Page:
Sugar is important because humans have built an addiction to the substance. Hobhouse explains that, before sugar cane was first crystallized, honey was used as the main sweetener, and this was used in small intervals to flavor meals. Most of the sugar in the bloodstream was from other foodstuffs, such as fruit and starches. When sugar was used this way, it took the body some time to process these foods into sugar to be used as energy. With the availability of sugar, the stomach had much less work to do, and was able to produce energy in bursts rather than in a steady drip, and the energy was used up in the same manner. Another aspect was that sugar and fiber are not easily digestible in large amounts, causing humans to avoid fiber products. Sugar addiction is widespread, and causes many health issues such as obesity, tooth problems, and malnutrition. Not only the health aspects of sugar impacted human history. The demand for sugar to feed human addiction created a need that caused sugar cane plants in the Caribbean, which were kept manned by the enslavement of Africans.
The main influences of tea were on the relationship between Europe and China. The Chinese controlled tea production and exchange, and Europeans were dependent on the tea. This dependency was caused by the need for Europeans to boil their water to kill bacteria and an addiction to the caffeine in tea. The most notable impact that the tea trade had in history was its role in the opium trade in China. The tea trade was more profitable for China than for Great Britain. The trade was altered to create more profit for Great Britain by trading opium for tea. The Chinese quickly became addicted to opium, an addiction that was destructive to the people, the Chinese economy, and the country itself. Hobhouse explains this affect on China in the following way: “Chinese civilization was debased and almost destroyed by tea and opium.”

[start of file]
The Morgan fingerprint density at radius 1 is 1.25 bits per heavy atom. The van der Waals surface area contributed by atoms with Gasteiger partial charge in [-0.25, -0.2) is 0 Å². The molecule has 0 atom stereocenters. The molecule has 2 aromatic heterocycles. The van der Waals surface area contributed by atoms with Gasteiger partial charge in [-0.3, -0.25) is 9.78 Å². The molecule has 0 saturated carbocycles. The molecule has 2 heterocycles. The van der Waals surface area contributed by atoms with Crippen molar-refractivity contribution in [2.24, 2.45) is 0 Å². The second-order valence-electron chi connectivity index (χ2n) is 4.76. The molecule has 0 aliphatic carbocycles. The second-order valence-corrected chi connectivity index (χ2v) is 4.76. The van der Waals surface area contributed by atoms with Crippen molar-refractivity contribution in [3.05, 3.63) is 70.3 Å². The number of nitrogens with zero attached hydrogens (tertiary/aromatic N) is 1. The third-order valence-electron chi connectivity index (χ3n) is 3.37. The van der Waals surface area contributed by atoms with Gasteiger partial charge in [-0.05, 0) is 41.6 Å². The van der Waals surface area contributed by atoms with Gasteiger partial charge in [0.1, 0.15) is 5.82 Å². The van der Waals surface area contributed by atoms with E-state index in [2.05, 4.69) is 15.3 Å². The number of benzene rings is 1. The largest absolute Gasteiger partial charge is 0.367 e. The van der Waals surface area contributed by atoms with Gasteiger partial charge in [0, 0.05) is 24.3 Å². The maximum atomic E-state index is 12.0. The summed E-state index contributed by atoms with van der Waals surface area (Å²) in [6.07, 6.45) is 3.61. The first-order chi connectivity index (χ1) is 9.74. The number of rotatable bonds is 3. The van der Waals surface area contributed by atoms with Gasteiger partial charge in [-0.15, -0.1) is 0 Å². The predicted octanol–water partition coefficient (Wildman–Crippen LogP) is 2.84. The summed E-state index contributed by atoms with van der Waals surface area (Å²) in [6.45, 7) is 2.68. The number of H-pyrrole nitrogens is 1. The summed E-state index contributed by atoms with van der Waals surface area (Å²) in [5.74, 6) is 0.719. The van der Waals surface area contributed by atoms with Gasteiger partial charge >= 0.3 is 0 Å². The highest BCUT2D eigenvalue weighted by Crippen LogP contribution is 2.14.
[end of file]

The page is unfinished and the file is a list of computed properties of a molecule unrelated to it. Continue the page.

The cotton industry in early America was a labor-intensive and demanding industry, more so before the invention of the cotton gin. Because manual labor workers were expensive, the American South created profit from the cotton trade by exploiting slave labor. Cotton production expanded Southern populations and defined much of Southern culture. When the push began to emancipate the black slaves the South was abhorred by the amount of money they would lose in the value of the slaves themselves. They insisted that the cotton trade would fail without the use of slave labor. But seven years after slavery ended, the cotton trade once again reached the pre-war levels of success. It was not until the Industrial Revolution that the cotton trade failed. While some cotton is still made in the US, there were entire cities that depended on the cotton trade, cities which had to turn to other trades or sink into poverty.